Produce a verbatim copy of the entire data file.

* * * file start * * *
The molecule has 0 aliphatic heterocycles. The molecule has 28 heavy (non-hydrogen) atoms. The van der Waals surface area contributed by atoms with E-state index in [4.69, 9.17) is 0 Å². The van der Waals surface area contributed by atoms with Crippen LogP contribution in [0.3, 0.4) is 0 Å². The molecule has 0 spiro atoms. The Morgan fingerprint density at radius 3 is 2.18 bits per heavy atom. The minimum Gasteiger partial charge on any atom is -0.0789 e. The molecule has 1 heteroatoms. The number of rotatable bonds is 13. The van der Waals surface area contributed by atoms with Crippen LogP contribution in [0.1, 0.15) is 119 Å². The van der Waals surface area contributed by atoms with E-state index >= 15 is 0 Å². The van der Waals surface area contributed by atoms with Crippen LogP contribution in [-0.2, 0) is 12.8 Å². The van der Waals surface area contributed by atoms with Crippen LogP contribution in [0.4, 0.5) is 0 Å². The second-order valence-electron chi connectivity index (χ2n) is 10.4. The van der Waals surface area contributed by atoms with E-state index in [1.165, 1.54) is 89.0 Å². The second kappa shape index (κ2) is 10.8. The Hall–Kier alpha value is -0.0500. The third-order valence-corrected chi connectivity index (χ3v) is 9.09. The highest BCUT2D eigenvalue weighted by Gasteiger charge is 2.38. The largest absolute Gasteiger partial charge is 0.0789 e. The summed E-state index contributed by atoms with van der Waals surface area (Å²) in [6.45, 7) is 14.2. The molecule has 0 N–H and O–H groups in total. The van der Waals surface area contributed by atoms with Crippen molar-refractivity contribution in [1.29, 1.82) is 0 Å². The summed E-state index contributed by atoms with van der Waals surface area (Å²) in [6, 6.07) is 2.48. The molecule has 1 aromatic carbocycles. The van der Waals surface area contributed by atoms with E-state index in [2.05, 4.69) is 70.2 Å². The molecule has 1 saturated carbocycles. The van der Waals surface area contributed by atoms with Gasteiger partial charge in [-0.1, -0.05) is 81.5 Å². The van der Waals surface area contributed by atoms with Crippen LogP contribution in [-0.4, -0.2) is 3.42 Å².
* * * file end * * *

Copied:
The molecule has 0 aliphatic heterocycles. The molecule has 28 heavy (non-hydrogen) atoms. The van der Waals surface area contributed by atoms with E-state index in [4.69, 9.17) is 0 Å². The van der Waals surface area contributed by atoms with Crippen LogP contribution in [0.3, 0.4) is 0 Å². The molecule has 0 spiro atoms. The Morgan fingerprint density at radius 3 is 2.18 bits per heavy atom. The minimum Gasteiger partial charge on any atom is -0.0789 e. The molecule has 1 heteroatoms. The number of rotatable bonds is 13. The van der Waals surface area contributed by atoms with Crippen LogP contribution in [0.1, 0.15) is 119 Å². The van der Waals surface area contributed by atoms with E-state index >= 15 is 0 Å². The van der Waals surface area contributed by atoms with Crippen LogP contribution in [-0.2, 0) is 12.8 Å². The van der Waals surface area contributed by atoms with Crippen LogP contribution in [0.4, 0.5) is 0 Å². The second-order valence-electron chi connectivity index (χ2n) is 10.4. The van der Waals surface area contributed by atoms with E-state index in [1.165, 1.54) is 89.0 Å². The second kappa shape index (κ2) is 10.8. The Hall–Kier alpha value is -0.0500. The third-order valence-corrected chi connectivity index (χ3v) is 9.09. The highest BCUT2D eigenvalue weighted by Gasteiger charge is 2.38. The largest absolute Gasteiger partial charge is 0.0789 e. The summed E-state index contributed by atoms with van der Waals surface area (Å²) in [6.45, 7) is 14.2. The molecule has 0 N–H and O–H groups in total. The van der Waals surface area contributed by atoms with Crippen molar-refractivity contribution in [1.29, 1.82) is 0 Å². The summed E-state index contributed by atoms with van der Waals surface area (Å²) in [6, 6.07) is 2.48. The molecule has 1 aromatic carbocycles. The van der Waals surface area contributed by atoms with E-state index in [2.05, 4.69) is 70.2 Å². The molecule has 1 saturated carbocycles. The van der Waals surface area contributed by atoms with Gasteiger partial charge in [-0.1, -0.05) is 81.5 Å². The van der Waals surface area contributed by atoms with Crippen LogP contribution in [-0.4, -0.2) is 3.42 Å².